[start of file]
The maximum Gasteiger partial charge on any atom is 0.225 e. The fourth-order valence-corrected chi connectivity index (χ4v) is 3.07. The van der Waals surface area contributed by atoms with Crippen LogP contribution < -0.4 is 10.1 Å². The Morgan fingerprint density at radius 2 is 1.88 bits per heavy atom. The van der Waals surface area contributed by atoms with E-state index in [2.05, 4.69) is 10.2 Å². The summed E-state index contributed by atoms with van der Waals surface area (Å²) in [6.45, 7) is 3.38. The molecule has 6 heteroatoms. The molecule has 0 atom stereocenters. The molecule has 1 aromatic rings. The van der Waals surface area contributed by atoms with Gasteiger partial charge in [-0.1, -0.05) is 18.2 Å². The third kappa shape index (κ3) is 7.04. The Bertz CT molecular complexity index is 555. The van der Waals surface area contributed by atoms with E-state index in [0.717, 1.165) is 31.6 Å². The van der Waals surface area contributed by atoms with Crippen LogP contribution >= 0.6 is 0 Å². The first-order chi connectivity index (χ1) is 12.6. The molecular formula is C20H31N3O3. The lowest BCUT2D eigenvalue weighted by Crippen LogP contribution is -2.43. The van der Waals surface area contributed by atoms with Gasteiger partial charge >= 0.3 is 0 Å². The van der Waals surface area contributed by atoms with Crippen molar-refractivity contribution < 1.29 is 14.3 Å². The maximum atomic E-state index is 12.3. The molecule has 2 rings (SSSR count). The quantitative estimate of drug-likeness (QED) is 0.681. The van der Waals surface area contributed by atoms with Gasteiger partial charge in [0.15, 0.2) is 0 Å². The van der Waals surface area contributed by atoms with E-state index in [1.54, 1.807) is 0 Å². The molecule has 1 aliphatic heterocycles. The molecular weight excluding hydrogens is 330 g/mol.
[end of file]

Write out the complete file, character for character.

The maximum Gasteiger partial charge on any atom is 0.225 e. The fourth-order valence-corrected chi connectivity index (χ4v) is 3.07. The van der Waals surface area contributed by atoms with Crippen LogP contribution < -0.4 is 10.1 Å². The Morgan fingerprint density at radius 2 is 1.88 bits per heavy atom. The van der Waals surface area contributed by atoms with E-state index in [2.05, 4.69) is 10.2 Å². The summed E-state index contributed by atoms with van der Waals surface area (Å²) in [6.45, 7) is 3.38. The molecule has 6 heteroatoms. The molecule has 0 atom stereocenters. The molecule has 1 aromatic rings. The van der Waals surface area contributed by atoms with Gasteiger partial charge in [-0.1, -0.05) is 18.2 Å². The third kappa shape index (κ3) is 7.04. The Bertz CT molecular complexity index is 555. The van der Waals surface area contributed by atoms with E-state index in [0.717, 1.165) is 31.6 Å². The van der Waals surface area contributed by atoms with Crippen LogP contribution >= 0.6 is 0 Å². The first-order chi connectivity index (χ1) is 12.6. The molecular formula is C20H31N3O3. The lowest BCUT2D eigenvalue weighted by Crippen LogP contribution is -2.43. The van der Waals surface area contributed by atoms with Gasteiger partial charge >= 0.3 is 0 Å². The van der Waals surface area contributed by atoms with Crippen molar-refractivity contribution < 1.29 is 14.3 Å². The maximum atomic E-state index is 12.3. The molecule has 2 rings (SSSR count). The quantitative estimate of drug-likeness (QED) is 0.681. The van der Waals surface area contributed by atoms with Gasteiger partial charge in [0.15, 0.2) is 0 Å². The van der Waals surface area contributed by atoms with E-state index in [1.54, 1.807) is 0 Å². The molecule has 1 aliphatic heterocycles. The molecular weight excluding hydrogens is 330 g/mol.